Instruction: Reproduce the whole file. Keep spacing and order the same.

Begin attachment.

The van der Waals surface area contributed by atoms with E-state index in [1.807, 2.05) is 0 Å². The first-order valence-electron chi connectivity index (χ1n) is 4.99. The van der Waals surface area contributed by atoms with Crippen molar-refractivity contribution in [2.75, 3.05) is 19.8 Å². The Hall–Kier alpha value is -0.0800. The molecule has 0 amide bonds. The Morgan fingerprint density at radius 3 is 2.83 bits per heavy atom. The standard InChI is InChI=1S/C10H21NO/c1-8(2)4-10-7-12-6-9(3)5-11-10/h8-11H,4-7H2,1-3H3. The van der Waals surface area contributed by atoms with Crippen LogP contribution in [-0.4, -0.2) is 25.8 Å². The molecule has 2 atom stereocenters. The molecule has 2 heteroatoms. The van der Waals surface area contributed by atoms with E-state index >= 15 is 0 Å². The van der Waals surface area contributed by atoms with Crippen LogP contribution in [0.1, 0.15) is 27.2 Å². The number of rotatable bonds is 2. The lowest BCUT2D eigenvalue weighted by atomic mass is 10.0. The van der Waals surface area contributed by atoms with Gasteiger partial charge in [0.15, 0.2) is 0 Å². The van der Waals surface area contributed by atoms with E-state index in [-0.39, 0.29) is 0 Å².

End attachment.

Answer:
The van der Waals surface area contributed by atoms with E-state index in [1.807, 2.05) is 0 Å². The first-order valence-electron chi connectivity index (χ1n) is 4.99. The van der Waals surface area contributed by atoms with Crippen molar-refractivity contribution in [2.75, 3.05) is 19.8 Å². The Hall–Kier alpha value is -0.0800. The molecule has 0 amide bonds. The Morgan fingerprint density at radius 3 is 2.83 bits per heavy atom. The standard InChI is InChI=1S/C10H21NO/c1-8(2)4-10-7-12-6-9(3)5-11-10/h8-11H,4-7H2,1-3H3. The van der Waals surface area contributed by atoms with Crippen LogP contribution in [-0.4, -0.2) is 25.8 Å². The molecule has 2 atom stereocenters. The molecule has 2 heteroatoms. The van der Waals surface area contributed by atoms with E-state index >= 15 is 0 Å². The van der Waals surface area contributed by atoms with Crippen LogP contribution in [0.1, 0.15) is 27.2 Å². The number of rotatable bonds is 2. The lowest BCUT2D eigenvalue weighted by atomic mass is 10.0. The van der Waals surface area contributed by atoms with Gasteiger partial charge in [0.15, 0.2) is 0 Å². The van der Waals surface area contributed by atoms with E-state index in [-0.39, 0.29) is 0 Å².